And when Burger Nuds did their first (and last) one-band show at the Shinjuku Liquid Room, at the end of the performance the singer broke out in tears because he was moved they’d pulled it off. (Sadly, that ended up being the one of their few one-man shows, because they split up soon afterwards.)

Sunday, September 12, 2004

Following Orange Plankton To Nagasaki

Summer clouds over Nagasaki. Posted by Hello

Tokyo piano pop band Orange Plankton has been on a national tour of small Japanese clubs after releasing their wonderful new album Wakusei Note. I decided to fly to Nagasaki in southern Japan to see them in the middle of the tour, and also to meet a friend who runs a bistro there.

It was my second time in Nagasaki, a beautiful harbor city.

Walking around town before the show I stumbled upon a festival at the Buddhist temple Sofuku-ji. It was a very un-Japanese festival. The bright colors of the festival paper lanterns – pink, yellow and red – aren’t what you’d see at ordinary, more subdued Japanese festivals. The food offerings to Buddhist divinities were also not Japanese, and looked like Chinese food – whole cooked chicken, fatty pork and so on.

I read later in the book Gateway to Japan (a great guidebook) that the temple was built in the 17th century by Fuijian Chinese in Nagasaki, which explains the Chinese touches of the festival and also the temple architecture. Despite the Chinese origins of the temple, it seemed certain that most of the festival-goers were Japanese, rather than overseas Chinese who lived in the area. Nagasaki is an interesting multi-cultural city.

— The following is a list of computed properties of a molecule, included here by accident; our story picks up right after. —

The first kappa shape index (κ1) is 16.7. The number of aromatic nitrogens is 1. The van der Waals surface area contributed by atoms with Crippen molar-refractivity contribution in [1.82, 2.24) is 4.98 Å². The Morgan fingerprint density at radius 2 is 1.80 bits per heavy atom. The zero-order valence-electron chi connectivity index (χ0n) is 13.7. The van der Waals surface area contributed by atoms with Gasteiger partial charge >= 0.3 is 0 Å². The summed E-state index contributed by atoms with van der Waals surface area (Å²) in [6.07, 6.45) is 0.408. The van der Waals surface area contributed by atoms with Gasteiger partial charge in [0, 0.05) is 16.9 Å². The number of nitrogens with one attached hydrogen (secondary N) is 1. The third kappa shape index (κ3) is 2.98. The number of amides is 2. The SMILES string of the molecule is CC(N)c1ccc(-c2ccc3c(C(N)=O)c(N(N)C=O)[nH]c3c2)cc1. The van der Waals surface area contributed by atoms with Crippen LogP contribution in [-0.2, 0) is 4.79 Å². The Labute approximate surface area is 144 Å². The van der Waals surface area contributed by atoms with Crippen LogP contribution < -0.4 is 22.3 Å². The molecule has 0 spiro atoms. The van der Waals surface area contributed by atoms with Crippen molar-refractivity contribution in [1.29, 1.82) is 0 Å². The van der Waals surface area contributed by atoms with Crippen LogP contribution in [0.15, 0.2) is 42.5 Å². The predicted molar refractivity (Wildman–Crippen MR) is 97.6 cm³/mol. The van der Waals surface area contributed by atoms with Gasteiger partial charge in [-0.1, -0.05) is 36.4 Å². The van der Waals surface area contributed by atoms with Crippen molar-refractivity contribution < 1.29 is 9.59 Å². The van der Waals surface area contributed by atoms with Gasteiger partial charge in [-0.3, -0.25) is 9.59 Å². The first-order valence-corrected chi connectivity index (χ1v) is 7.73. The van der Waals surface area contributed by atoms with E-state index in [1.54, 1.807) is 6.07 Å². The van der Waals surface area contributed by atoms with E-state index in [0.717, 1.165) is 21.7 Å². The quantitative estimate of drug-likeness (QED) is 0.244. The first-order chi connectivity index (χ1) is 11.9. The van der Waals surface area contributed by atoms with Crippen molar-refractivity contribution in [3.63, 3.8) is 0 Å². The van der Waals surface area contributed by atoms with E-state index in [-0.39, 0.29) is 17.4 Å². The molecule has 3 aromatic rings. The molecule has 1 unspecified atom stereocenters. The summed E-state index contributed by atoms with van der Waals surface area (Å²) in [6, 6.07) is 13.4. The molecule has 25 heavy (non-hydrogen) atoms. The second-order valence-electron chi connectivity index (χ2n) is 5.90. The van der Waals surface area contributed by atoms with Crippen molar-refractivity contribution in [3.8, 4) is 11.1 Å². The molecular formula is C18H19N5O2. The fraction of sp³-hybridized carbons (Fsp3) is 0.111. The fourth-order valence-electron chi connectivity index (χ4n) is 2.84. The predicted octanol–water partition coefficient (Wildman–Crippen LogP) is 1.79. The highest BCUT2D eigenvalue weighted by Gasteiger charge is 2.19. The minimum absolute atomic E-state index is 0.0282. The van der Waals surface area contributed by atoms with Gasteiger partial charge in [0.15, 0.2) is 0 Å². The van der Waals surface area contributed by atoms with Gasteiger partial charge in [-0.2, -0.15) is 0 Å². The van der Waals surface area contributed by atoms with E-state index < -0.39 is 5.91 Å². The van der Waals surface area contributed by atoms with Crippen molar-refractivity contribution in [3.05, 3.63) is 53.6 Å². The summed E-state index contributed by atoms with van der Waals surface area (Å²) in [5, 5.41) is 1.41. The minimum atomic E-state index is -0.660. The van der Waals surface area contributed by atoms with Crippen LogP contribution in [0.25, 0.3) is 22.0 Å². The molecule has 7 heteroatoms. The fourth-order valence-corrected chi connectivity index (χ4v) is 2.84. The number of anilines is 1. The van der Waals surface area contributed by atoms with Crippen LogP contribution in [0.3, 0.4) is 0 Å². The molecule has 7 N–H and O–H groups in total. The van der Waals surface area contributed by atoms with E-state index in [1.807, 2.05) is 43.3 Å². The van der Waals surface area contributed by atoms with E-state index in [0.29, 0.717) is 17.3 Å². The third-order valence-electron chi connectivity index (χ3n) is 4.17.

Chinese food offerings at Sofuku-ji temple. Posted by Hello

Orange Plankton at Nagasaki Studio Do!

Orange Plankton in Nagasaki. Posted by Hello

Orange Plankton’s show was at a performance space called Studio Do! Not really a club, because it doesn’t serve booze. I couldn’t remember the last time I didn’t have a couple of beers or gin & tonics in my system by the end a Tokyo rock show.

Probably, never. But tonight it was teetotaler night with the teenagers and twenty-somethings in the audience.

And the 30 or so people in the audience were YOUNG. Maybe in conservative Nagasaki, people stop going to rock shows after finishing college? Who knows.

Yuki and Yumi of Orange Plankton. Posted by Hello

It must not be easy being a band on the road and playing to audiences who don’t have a clue who you are. There were looks of apathy and incomprehension on the faces of the Nagasaki audience listening to Orange Plankton.